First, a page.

Contextualism on a pragmatic, not a skeptical, footing

Acta Analytica 20 (2):26-37 (2005)
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Abstract

Contextualism is supposed to explain why the following argument for skepticism seems plausible: (1) I don’t know that I am not a bodiless brain-in-a-vat (BIV); (2) If I know I have hands, then I know I am not a bodiless BIV; (3) Therefore, I do not know I have hands. Keith DeRose claims that (1) and (2) are “initially plausible.” I claim that (1) is initially plausible only because of an implicit argument that stands behind it; it is not intuitively plausible. The argument DeRose offers is based on the requirement of sensitivity, that is, on the idea that if you know something then you would not believe it if it were false. I criticize the sensitivity requirement thereby undercutting its support for (1) and the skeptical data that contextualism is meant to explain. While skepticism is not a plausible ground for contextualism, I argue that certain pragmatic considerations are. It’s plausible to think that to know something more evidence is required when more is at stake. The best way to handle skepticism is to criticize the arguments for it. We should not adopt contextualism as a means of accommodating skepticism even if there are other pragmatic reasons for being a contextualist about knowledge.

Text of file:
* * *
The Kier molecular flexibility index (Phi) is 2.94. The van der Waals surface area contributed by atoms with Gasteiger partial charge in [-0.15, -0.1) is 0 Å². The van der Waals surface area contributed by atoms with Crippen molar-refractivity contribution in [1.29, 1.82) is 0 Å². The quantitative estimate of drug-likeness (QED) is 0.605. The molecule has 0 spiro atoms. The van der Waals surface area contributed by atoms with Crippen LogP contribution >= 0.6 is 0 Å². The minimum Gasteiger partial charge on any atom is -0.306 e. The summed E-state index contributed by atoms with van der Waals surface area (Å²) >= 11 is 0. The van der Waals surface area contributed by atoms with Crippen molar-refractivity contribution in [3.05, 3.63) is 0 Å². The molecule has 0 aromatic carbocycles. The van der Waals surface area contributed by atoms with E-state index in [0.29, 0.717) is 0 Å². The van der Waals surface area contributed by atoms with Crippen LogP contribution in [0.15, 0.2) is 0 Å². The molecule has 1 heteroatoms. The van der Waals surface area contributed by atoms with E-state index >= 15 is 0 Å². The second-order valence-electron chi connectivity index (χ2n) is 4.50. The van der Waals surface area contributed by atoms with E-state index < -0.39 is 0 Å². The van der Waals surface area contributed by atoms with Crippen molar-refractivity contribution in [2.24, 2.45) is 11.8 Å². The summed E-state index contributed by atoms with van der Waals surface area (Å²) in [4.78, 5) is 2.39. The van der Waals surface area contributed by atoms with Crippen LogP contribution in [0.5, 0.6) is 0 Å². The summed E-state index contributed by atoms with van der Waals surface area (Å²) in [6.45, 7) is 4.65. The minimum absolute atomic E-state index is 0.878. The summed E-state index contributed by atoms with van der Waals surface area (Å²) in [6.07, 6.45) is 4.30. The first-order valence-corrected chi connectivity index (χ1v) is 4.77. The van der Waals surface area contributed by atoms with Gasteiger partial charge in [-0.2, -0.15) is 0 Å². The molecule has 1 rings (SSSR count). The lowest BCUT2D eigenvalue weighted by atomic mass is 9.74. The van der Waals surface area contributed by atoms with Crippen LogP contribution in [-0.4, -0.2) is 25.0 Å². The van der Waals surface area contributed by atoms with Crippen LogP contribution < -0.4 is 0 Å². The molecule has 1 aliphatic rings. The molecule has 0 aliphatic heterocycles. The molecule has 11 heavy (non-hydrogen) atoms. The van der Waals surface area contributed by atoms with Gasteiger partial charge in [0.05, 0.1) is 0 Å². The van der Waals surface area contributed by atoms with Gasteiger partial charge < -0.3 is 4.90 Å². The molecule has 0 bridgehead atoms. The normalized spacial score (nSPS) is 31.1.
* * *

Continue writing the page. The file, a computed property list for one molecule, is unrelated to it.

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Bruce Russell
Wayne State University

Citations of this work

Possible worlds of doubt.Ron Wilburn - 2010 - Acta Analytica 25 (2):259-277.

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References found in this work

Solving the skeptical problem.Keith DeRose - 1995 - Philosophical Review 104 (1):1-52.
Contextualism and knowledge attributions.Keith Derose - 1992 - Philosophy and Phenomenological Research 52 (4):913-929.
Assertion, knowledge, and context.Keith DeRose - 2002 - Philosophical Review 111 (2):167-203.
Solving the Skeptical Problem.Keith DeRose - 1995 - In Keith DeRose & Ted A. Warfield (eds.), Skepticism: A Contemporary Reader. Oup Usa.
Contextualism and Knowledge Attributions.Keith Derose - 1992 - Philosophy and Phenomenological Research 52 (4):913-929.

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